For investors, we think the coming months will likely deliver more than their share of twists and turns. Whether negotiating the path of interest rates or confronting the possibility of recession, it will be essential to stay agile, because opportunities should also arise. Learn how to prepare for what comes next – and be ready for the entry points that market shifts may bring.
With inflation still high and an economic downturn likely around the corner, we think it could be a bumpy second half of the year, particularly as markets may have to adjust expectations in key areas.
A good example: with the battle against inflation still not won, central banks may have to raise rates further – even after a pause – before they “pivot” to lower levels.
Turning points may arrive as economic growth slows and central banks re-evaluate interest rate paths – at which point investors might adapt their risk to suit market conditions.
With the right timing, potential entry points could surface in equities, high-yield bonds, and commodities. Look for companies with pricing power and those anchored around reasonable valuations and structural trends.
Resilience will be important – both for investors and corporates – as high rates may trigger further financial instability. Be watchful and ready for any opportunities.
Explore the sections below for our experts’ mid-year 2023 outlooks
“We expect further rate hikes in the US and the European Central Bank will likely have to hike by more than currently priced by markets. While we do not expect a smooth ride for the remainder of the year, investors may find good entry points.“
Head of Global Economics & Strategy
Macro view: better than feared, but instability risks remain
Let’s start with the good news. Since late 2021, global supply chains have very much normalised: the Federal Reserve Bank of New York’s Global Supply Chain Pressure index is now at one of the lowest readings in history – which should at least help to bring down goods price inflation, everything else being equal. And global economic activity is hovering along at a rate of close to 2.5%, according to OECD1 data. This is not amazing, but it is still significantly better than feared during the winter.
The last couple of months have also turned out to be a good period for investors: global equities, measured by the MSCI World, have returned around 10% adjusted for US inflation since last October (as at mid-June). Bond yields have remained quite stable since early 2023, thereby generating a positive nominal return for investors.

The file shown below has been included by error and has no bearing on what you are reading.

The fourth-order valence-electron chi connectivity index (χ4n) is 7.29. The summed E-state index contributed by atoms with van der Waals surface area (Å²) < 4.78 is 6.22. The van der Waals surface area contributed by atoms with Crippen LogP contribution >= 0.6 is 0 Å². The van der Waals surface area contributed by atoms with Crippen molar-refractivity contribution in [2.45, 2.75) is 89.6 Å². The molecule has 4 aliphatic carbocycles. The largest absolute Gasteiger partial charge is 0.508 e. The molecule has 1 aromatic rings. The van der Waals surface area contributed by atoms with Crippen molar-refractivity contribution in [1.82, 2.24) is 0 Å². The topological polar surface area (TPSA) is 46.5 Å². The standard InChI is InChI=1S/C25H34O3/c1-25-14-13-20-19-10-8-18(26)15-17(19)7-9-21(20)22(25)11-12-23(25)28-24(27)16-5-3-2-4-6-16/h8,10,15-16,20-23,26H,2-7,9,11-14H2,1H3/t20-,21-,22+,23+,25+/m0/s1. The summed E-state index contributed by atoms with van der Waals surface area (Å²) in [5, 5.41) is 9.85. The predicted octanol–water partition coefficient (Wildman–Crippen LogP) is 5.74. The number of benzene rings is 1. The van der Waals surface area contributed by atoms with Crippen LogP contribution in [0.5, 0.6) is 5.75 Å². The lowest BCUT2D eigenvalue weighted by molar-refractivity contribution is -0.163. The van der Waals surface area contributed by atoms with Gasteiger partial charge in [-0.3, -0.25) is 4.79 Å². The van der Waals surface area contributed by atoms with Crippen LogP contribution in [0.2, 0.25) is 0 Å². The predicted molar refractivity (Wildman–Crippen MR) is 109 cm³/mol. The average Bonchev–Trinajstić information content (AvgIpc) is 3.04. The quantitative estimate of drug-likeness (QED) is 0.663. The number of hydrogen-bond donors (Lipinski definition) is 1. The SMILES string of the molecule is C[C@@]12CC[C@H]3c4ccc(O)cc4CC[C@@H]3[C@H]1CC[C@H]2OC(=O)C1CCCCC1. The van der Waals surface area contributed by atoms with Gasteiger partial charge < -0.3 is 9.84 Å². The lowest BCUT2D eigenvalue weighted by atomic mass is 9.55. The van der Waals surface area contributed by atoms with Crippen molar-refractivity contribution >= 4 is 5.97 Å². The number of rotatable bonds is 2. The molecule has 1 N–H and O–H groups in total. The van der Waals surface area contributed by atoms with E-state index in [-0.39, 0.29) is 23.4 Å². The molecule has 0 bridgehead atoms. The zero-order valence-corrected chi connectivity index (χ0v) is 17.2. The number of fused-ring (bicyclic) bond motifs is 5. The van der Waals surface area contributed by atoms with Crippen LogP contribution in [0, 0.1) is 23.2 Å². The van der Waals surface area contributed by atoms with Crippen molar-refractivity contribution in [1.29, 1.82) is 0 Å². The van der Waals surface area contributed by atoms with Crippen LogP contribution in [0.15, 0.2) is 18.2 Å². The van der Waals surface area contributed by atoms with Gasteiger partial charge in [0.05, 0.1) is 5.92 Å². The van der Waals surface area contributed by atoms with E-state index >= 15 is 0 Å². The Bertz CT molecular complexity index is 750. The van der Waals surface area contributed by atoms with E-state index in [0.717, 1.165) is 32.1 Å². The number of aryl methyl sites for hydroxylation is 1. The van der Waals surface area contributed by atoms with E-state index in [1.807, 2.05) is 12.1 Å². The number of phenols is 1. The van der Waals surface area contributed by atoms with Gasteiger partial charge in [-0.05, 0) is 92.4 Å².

So, are we back in a “Goldilocks” environment that is supportive for all major asset markets, where the economy is running neither too hot or too cold? Not so fast: we think there are several challenges ahead of us and investors face a bumpy ride in the coming months:
Inflation remains stubbornly high. True, headline inflation has moderated – thanks largely to a fall in energy prices. However, annualised core inflation (excluding highly volatile energy and food prices) has been hovering at around 4% to 5% for several quarters already – significantly above central banks’ targets of 2% (see Exhibit 1). Due to second-round effects such as wage increases, it takes longer for inflation to moderate once we have been in a high-inflation regime for an extended period, as academic insight and our own research shows.2 It is also worth noting that central bank rates at current levels are not overly tight, if at all. Given the persistent underlying inflation, we do not share the market’s optimism that the world’s most important central bank, the US Federal Reserve, can afford to cut interest rates in the second half of this year. We expect further rate hikes in the US. In fact, at the Federal Open Market Committee meeting in June, the Fed pointed to two more rate rises before the end of the year. And the European Central Bank will likely have to hike by more than currently priced by markets. We therefore consider the chances of a further drop in bond yields to be limited.